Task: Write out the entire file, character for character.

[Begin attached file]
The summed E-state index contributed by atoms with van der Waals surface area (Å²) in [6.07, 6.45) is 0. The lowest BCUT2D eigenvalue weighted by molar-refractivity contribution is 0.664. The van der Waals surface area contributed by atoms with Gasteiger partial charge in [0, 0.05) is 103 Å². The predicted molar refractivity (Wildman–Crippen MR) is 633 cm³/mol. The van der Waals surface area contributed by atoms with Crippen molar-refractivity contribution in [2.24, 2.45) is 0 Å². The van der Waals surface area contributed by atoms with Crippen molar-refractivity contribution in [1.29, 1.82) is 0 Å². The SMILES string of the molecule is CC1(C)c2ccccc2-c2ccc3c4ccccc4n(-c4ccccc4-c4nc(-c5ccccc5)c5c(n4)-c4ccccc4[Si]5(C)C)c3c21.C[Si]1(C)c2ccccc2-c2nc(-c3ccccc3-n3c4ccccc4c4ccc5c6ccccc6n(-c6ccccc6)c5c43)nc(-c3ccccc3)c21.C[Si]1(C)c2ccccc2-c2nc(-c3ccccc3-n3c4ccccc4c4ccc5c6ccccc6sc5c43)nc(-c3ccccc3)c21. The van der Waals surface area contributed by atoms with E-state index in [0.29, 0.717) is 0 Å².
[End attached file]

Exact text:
The summed E-state index contributed by atoms with van der Waals surface area (Å²) in [6.07, 6.45) is 0. The lowest BCUT2D eigenvalue weighted by molar-refractivity contribution is 0.664. The van der Waals surface area contributed by atoms with Gasteiger partial charge in [0, 0.05) is 103 Å². The predicted molar refractivity (Wildman–Crippen MR) is 633 cm³/mol. The van der Waals surface area contributed by atoms with Crippen molar-refractivity contribution in [2.24, 2.45) is 0 Å². The van der Waals surface area contributed by atoms with Crippen molar-refractivity contribution in [1.29, 1.82) is 0 Å². The SMILES string of the molecule is CC1(C)c2ccccc2-c2ccc3c4ccccc4n(-c4ccccc4-c4nc(-c5ccccc5)c5c(n4)-c4ccccc4[Si]5(C)C)c3c21.C[Si]1(C)c2ccccc2-c2nc(-c3ccccc3-n3c4ccccc4c4ccc5c6ccccc6n(-c6ccccc6)c5c43)nc(-c3ccccc3)c21.C[Si]1(C)c2ccccc2-c2nc(-c3ccccc3-n3c4ccccc4c4ccc5c6ccccc6sc5c43)nc(-c3ccccc3)c21. The van der Waals surface area contributed by atoms with E-state index in [0.29, 0.717) is 0 Å².